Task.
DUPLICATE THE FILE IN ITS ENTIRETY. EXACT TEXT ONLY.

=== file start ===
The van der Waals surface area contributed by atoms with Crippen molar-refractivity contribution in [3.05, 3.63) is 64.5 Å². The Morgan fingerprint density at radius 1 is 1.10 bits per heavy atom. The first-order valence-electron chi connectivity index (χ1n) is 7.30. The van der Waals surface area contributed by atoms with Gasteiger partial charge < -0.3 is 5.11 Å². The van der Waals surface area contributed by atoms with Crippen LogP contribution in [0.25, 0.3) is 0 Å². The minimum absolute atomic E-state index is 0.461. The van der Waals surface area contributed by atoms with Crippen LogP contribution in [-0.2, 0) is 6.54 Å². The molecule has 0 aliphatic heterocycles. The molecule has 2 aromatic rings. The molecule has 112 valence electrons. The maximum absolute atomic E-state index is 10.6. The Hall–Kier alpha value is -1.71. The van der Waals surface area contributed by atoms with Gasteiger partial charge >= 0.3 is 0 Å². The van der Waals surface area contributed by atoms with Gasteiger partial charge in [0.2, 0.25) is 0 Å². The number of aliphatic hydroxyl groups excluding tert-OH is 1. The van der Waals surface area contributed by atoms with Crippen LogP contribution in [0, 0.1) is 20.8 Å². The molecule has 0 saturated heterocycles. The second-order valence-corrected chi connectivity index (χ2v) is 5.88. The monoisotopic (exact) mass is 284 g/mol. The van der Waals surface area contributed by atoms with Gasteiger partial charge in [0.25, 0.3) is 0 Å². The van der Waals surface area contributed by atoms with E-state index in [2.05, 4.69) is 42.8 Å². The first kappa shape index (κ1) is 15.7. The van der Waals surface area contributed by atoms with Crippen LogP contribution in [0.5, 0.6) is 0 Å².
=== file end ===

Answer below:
The van der Waals surface area contributed by atoms with Crippen molar-refractivity contribution in [3.05, 3.63) is 64.5 Å². The Morgan fingerprint density at radius 1 is 1.10 bits per heavy atom. The first-order valence-electron chi connectivity index (χ1n) is 7.30. The van der Waals surface area contributed by atoms with Gasteiger partial charge < -0.3 is 5.11 Å². The van der Waals surface area contributed by atoms with Crippen LogP contribution in [0.25, 0.3) is 0 Å². The minimum absolute atomic E-state index is 0.461. The van der Waals surface area contributed by atoms with Crippen LogP contribution in [-0.2, 0) is 6.54 Å². The molecule has 0 aliphatic heterocycles. The molecule has 2 aromatic rings. The molecule has 112 valence electrons. The maximum absolute atomic E-state index is 10.6. The Hall–Kier alpha value is -1.71. The van der Waals surface area contributed by atoms with Gasteiger partial charge >= 0.3 is 0 Å². The van der Waals surface area contributed by atoms with Gasteiger partial charge in [0.2, 0.25) is 0 Å². The number of aliphatic hydroxyl groups excluding tert-OH is 1. The van der Waals surface area contributed by atoms with Crippen LogP contribution in [0, 0.1) is 20.8 Å². The molecule has 0 saturated heterocycles. The second-order valence-corrected chi connectivity index (χ2v) is 5.88. The monoisotopic (exact) mass is 284 g/mol. The van der Waals surface area contributed by atoms with Gasteiger partial charge in [0.25, 0.3) is 0 Å². The van der Waals surface area contributed by atoms with E-state index in [2.05, 4.69) is 42.8 Å². The first kappa shape index (κ1) is 15.7. The van der Waals surface area contributed by atoms with Crippen LogP contribution in [0.5, 0.6) is 0 Å².